credentials, in plain text files which is convenient for the support of monitoring systems, but extremely dangerous
from a security point of view. Compromising such a monitoring host can give an intruder access to every host. In
these circumstances, agentless monitoring via remote SSH terminal access, a usual solution for the UNIX world,
creates significant security risks. Restricting monitoring account permissions can’t help, since even restricted
accounts with remote access privileges can be dangerous. Once logged in, an intruder can create excess
workload or apply specific exploits to gain root privileges. Such exploits are known and even such secure and
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stable OS such as FreeBSD can be affected .

Thus, despite the obvious extra effort needed for support, monitoring agents mitigate security risks by tapering
possible intruder’s access down to an ability to call only a limited set of harmless commands. It is also
reasonable to employ the SSL protocol and configure monitoring agents to be listening to non-standard ports.
Nagios is accompanied with Nagios Remote Plugin Executor (NRPE) which provides all these needed features,
and uses simple and manageable configuration files with a minimal foot print at the monitored host.

The same tapering techniques can be used to monitor MySQL, which involves similar security risks. Besides the
standard useful set of performance metrics available to unprivileged accounts, some values require “system”
privileges to access the data. “Binary log position”, which is needed for replication monitoring, is one example of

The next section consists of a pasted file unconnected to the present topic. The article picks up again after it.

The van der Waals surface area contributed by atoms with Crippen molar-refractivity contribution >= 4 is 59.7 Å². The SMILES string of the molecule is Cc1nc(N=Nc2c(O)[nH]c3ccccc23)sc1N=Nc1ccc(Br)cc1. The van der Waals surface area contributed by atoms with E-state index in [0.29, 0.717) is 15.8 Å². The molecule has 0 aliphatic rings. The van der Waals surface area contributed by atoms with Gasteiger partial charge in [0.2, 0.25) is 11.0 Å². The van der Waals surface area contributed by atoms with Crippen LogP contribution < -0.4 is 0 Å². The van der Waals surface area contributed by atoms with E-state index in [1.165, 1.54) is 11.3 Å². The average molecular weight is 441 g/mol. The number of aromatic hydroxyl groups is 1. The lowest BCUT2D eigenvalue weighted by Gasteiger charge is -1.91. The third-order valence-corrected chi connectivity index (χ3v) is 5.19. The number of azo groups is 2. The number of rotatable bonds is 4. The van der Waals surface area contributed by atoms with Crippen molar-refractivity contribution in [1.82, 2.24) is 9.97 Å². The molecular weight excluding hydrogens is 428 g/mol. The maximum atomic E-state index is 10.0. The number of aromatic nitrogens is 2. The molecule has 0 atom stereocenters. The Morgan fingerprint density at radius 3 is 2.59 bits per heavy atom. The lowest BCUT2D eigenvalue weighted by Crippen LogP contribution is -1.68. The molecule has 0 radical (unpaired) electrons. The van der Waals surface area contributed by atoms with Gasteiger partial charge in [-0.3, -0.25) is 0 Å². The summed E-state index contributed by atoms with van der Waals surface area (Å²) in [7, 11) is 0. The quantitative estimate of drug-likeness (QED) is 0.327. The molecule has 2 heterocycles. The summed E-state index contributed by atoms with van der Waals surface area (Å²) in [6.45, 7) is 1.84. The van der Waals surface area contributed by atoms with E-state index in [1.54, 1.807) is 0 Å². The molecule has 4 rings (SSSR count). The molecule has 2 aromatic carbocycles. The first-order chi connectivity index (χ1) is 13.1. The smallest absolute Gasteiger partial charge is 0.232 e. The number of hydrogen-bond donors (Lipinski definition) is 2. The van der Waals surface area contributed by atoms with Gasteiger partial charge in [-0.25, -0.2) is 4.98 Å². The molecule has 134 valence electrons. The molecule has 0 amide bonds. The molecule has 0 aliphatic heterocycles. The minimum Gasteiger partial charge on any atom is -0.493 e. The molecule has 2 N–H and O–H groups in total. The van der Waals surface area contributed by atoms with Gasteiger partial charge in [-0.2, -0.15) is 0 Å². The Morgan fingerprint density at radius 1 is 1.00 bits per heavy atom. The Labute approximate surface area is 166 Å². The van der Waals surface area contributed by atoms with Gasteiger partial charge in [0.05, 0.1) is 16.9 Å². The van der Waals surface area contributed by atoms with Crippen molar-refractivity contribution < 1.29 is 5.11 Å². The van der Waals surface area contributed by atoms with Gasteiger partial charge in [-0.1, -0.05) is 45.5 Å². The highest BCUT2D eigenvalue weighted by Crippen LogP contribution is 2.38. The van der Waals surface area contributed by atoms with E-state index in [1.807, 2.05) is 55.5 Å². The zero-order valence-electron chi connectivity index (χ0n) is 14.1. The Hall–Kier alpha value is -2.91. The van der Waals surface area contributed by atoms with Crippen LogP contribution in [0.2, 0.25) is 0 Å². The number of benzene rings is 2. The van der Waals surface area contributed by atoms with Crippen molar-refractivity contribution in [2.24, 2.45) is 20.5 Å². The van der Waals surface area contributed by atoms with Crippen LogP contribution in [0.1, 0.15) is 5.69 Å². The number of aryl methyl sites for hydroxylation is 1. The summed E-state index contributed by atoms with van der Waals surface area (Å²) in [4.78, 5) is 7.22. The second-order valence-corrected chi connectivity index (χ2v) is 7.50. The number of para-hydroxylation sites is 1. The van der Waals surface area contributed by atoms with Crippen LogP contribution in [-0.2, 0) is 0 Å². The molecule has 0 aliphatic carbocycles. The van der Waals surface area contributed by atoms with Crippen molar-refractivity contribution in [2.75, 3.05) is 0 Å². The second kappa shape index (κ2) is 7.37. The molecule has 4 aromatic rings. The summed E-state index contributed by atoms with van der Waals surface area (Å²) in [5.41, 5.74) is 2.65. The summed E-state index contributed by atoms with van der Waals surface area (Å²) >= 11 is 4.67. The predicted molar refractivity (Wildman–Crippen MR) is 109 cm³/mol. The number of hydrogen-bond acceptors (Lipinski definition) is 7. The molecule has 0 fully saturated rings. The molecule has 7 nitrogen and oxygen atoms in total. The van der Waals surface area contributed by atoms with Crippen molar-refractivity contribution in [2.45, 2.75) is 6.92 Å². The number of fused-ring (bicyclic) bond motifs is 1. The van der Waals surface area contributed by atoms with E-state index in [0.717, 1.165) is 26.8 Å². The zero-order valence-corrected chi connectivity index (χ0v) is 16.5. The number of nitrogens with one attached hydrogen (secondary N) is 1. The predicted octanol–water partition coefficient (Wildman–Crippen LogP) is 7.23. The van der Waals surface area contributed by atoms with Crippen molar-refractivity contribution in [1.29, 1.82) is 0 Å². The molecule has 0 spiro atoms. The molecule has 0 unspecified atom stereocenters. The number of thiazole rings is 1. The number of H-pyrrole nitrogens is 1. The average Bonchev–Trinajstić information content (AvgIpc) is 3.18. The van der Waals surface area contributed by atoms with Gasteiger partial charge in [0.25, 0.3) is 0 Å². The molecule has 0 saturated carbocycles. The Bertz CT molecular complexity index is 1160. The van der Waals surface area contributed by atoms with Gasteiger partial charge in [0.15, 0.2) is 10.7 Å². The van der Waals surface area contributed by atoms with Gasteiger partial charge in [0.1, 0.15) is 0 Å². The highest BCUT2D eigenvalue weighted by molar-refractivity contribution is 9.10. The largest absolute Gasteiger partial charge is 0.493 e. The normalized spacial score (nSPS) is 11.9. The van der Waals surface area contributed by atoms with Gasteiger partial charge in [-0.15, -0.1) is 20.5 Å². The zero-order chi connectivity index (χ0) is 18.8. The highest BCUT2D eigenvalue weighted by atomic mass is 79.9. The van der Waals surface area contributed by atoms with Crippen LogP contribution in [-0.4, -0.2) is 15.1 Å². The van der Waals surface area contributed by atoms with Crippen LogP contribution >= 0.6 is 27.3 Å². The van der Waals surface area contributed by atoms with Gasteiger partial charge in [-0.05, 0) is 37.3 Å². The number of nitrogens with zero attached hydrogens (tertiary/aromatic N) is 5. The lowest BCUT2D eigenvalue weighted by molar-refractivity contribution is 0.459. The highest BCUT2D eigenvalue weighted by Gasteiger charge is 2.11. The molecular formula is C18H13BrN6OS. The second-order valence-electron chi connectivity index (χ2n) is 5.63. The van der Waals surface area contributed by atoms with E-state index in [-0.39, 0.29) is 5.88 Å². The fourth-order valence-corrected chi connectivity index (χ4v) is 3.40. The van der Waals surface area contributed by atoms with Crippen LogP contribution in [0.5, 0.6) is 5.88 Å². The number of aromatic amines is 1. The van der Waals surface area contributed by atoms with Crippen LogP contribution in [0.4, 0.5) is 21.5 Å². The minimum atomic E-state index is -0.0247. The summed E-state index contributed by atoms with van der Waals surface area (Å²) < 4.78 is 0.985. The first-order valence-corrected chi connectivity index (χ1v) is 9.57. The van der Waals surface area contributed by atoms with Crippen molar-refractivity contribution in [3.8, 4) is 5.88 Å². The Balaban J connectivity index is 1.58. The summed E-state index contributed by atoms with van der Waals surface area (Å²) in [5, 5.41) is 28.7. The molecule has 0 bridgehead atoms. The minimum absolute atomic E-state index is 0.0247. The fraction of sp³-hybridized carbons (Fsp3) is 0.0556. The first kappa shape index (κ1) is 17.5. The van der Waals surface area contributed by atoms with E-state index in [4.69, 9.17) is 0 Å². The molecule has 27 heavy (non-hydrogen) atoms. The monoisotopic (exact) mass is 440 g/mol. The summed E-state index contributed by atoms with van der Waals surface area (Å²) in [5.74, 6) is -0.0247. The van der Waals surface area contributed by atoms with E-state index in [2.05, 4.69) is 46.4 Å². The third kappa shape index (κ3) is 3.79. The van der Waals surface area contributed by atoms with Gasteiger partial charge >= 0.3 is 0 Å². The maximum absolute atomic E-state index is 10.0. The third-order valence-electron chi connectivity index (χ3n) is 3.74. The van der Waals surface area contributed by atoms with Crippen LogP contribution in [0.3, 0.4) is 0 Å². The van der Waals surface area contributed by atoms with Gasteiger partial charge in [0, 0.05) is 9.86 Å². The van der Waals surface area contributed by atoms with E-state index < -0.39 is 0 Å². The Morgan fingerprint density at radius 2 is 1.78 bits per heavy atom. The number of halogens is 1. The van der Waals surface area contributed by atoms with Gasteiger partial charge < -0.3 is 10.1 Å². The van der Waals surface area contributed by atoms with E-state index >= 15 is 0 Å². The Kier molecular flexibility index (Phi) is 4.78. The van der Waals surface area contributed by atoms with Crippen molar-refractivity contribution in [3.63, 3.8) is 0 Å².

such a parameter. Security risks of providing system level privileges to accounts used for monitoring are higher
than with remote access to hosts: there is no need for any exploits in this case – the system privileged MySQL
account is intended to have the ability to drop tables or databases, for example.

We instead encapsulated privileged queries into stored procedures, thereby avoiding the need to provide system
privileges to the monitoring account. The idea of this well-known approach is that all clauses of stored
procedures are executed in system privileged context while un-privileged accounts are able to call only a
predefined set of such stored procedures. In order to unify deployment of monitoring MySQL, all stored
procedures used for monitoring purposes have been allocated into a dedicated DB published to security DBs.

Customizing Nagios and service for comprehensive monitoring

It is natural that the “out-of-the-box” set of Nagios plugins are limited to common OS checks and metrics. It is
also obvious that this set of ready-made checks is not sufficient for monitoring of a commercial application.